Anyone who complains about the lack of good seafood spots in the middle of the desert has obviously never frequented our city's many fine mariscos joints, where a bite of cool ceviche can transport you straight to the ocean. Mariscos Playa Hermosa feels beachy even in its colorful décor, and the way folks here know how to keep the cold Corona flowing. Seven seas soup (brimming with clams, mussels, shrimp, fish, crab, and octopus), refreshing, cilantro-tinged seafood cocktails, grilled or fried fish, and entrées like octopus and shrimp in garlic sauce make us forget all about living in a landlocked city. Eating here is like vacation at the shore, if only for our taste buds.
Iruna
We were heartbroken when chef Aaron May closed Sol y Sombra, his swanky tapas spot at North Scottsdale's DC Ranch, but May's Iruña swooped in this summer to ease the pain with a lot of old favorites and just as many delectable new dishes. Stop by this stylin' eatery for a lively scene and a slew of mouthwatering small plates meant for sharing. Go light, with garlic-and-tomato-rubbed pan con tomate, refreshing gazpacho, chilled rice salad with tuna, and a Bibb lettuce salad with Manchego, spiced almonds, and Rioja vinaigrette, or go naughty with savory-sweet pollo colonia (chicken in a spicy glaze), lamb chops with whole grain mustard vinaigrette and fresh mint, and sliced filet mignon with chunky salbitxada sauce, made with tomatoes and Marcona almonds. Whatever you get, be sure there's a glass of sangria in your hand.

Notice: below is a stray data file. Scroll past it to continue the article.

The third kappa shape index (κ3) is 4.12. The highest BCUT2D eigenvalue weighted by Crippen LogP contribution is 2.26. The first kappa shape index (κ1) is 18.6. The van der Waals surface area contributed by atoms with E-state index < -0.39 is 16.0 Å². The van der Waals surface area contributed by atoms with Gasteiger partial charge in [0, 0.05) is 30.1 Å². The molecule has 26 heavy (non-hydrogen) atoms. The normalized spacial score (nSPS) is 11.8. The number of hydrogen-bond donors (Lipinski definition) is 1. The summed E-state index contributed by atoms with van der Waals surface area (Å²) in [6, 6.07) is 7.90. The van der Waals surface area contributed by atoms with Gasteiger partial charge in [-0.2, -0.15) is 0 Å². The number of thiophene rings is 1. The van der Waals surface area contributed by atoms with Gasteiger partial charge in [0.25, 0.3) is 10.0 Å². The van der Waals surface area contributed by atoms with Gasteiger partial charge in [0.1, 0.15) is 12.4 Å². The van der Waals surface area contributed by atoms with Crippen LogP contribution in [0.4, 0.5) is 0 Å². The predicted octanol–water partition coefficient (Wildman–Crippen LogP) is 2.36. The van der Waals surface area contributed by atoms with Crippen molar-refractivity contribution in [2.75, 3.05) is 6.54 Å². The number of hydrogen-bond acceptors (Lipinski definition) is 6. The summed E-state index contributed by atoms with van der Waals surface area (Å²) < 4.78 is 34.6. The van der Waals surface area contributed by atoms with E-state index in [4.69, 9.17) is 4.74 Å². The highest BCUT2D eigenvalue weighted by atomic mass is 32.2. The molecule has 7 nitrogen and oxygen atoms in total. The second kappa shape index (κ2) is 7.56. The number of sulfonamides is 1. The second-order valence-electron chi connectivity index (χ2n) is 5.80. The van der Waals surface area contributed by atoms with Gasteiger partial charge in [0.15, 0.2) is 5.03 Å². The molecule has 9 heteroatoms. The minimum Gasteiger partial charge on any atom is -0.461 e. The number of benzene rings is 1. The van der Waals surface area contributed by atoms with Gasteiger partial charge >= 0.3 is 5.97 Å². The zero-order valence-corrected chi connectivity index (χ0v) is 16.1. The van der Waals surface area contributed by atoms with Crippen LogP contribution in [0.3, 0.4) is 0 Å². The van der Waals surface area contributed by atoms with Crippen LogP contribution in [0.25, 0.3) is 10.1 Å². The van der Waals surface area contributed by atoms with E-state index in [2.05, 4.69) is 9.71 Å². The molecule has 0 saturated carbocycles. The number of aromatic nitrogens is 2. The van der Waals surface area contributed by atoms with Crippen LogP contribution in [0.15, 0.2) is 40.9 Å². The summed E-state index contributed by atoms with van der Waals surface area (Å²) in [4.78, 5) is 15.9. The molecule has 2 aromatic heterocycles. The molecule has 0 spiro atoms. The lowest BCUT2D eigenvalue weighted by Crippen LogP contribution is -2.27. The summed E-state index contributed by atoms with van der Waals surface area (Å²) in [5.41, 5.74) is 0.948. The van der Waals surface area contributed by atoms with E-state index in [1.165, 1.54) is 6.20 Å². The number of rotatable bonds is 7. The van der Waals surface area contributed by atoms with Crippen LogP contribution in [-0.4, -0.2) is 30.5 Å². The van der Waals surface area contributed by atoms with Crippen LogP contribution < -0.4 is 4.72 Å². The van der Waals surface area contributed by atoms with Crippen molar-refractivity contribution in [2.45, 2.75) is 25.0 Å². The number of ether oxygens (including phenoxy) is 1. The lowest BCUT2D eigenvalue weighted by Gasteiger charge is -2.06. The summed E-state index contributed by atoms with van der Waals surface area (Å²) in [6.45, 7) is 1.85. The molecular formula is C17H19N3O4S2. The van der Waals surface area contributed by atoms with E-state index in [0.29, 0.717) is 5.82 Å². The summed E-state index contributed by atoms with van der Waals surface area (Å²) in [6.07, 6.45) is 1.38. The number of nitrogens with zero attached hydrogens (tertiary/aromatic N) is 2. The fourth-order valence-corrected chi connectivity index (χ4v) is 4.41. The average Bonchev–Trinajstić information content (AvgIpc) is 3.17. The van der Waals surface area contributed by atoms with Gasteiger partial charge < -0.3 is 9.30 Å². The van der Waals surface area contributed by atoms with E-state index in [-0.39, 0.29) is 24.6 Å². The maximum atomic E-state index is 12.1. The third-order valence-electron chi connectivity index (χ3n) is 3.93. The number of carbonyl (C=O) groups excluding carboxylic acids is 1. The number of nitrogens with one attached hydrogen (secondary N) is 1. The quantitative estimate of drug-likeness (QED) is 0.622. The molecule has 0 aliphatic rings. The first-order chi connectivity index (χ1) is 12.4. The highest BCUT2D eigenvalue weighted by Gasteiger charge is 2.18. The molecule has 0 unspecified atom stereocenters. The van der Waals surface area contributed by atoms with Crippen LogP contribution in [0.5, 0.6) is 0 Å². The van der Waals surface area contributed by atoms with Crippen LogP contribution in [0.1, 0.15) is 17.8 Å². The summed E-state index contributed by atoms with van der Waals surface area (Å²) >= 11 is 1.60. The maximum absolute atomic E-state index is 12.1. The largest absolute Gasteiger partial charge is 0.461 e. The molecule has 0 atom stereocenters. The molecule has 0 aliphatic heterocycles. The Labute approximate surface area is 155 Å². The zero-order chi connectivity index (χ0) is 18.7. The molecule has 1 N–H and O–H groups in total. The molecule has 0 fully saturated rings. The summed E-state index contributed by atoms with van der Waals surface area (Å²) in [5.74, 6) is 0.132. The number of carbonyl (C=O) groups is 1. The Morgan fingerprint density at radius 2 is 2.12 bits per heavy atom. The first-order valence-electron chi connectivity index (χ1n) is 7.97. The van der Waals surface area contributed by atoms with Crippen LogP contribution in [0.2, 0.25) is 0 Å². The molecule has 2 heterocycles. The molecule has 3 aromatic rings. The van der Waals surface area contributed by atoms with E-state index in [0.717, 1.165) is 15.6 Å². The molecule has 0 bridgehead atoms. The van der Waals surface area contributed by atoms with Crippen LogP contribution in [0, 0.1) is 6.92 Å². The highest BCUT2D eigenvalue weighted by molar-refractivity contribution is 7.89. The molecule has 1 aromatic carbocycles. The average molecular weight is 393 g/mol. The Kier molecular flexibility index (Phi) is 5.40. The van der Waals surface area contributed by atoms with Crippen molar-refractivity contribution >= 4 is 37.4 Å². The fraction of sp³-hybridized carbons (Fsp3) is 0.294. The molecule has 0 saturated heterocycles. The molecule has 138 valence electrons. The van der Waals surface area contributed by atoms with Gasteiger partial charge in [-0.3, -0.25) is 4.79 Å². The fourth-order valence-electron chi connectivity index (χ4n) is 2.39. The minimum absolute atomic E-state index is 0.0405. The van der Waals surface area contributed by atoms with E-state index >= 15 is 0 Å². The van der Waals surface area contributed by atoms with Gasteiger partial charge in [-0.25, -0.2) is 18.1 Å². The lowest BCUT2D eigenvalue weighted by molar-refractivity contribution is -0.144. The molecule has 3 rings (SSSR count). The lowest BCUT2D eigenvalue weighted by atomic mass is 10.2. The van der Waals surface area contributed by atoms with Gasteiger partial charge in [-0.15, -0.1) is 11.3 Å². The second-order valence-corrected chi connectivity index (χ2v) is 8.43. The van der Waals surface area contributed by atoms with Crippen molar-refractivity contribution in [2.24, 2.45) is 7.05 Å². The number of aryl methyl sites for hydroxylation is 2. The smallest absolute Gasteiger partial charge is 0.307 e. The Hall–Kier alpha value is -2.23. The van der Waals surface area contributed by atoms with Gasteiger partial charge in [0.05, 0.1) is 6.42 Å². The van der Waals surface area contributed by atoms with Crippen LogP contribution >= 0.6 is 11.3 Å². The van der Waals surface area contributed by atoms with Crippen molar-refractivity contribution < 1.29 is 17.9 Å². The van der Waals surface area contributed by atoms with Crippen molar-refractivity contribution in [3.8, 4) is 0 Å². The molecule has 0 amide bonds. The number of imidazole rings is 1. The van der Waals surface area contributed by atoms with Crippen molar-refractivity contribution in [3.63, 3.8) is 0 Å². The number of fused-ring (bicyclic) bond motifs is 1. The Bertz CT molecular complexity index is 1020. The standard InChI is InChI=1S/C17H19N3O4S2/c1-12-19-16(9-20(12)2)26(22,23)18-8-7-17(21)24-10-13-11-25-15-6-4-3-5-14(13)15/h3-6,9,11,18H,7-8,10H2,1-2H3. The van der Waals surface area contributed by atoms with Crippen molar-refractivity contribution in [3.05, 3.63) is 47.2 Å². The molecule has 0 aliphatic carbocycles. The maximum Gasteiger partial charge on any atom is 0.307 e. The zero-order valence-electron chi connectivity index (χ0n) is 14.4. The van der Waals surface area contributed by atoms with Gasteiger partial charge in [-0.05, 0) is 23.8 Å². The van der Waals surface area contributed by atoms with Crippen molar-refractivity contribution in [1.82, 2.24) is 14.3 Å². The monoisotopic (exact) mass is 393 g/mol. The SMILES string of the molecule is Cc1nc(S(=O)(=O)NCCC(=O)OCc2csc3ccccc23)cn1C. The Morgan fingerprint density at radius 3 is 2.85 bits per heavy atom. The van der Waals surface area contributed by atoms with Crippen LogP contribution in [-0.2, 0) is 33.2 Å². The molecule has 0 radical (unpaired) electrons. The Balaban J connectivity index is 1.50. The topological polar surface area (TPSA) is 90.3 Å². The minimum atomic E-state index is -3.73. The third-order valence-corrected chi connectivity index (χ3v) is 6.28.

Secreto
Jackie Mercandetti
After digging in to lusty plates of stuffed poblanos and chorizo-stuffed pork chops and green chile stew, we're aching for mercy at this charming New Mexican spot in Ahwatukee. The spicy, flavorful fare shifts our taste buds into overdrive. But we always need to rein it in with something sweet, something delicate to soothe our palate at the end of the meal, and that's why we love Secreto's incredible flan. Smooth as velvet, cool on the tongue, and oozing sweet caramelized sauce, it's everything we could hope for in this classic custard dessert. Save room for a few bites, if not the whole thing.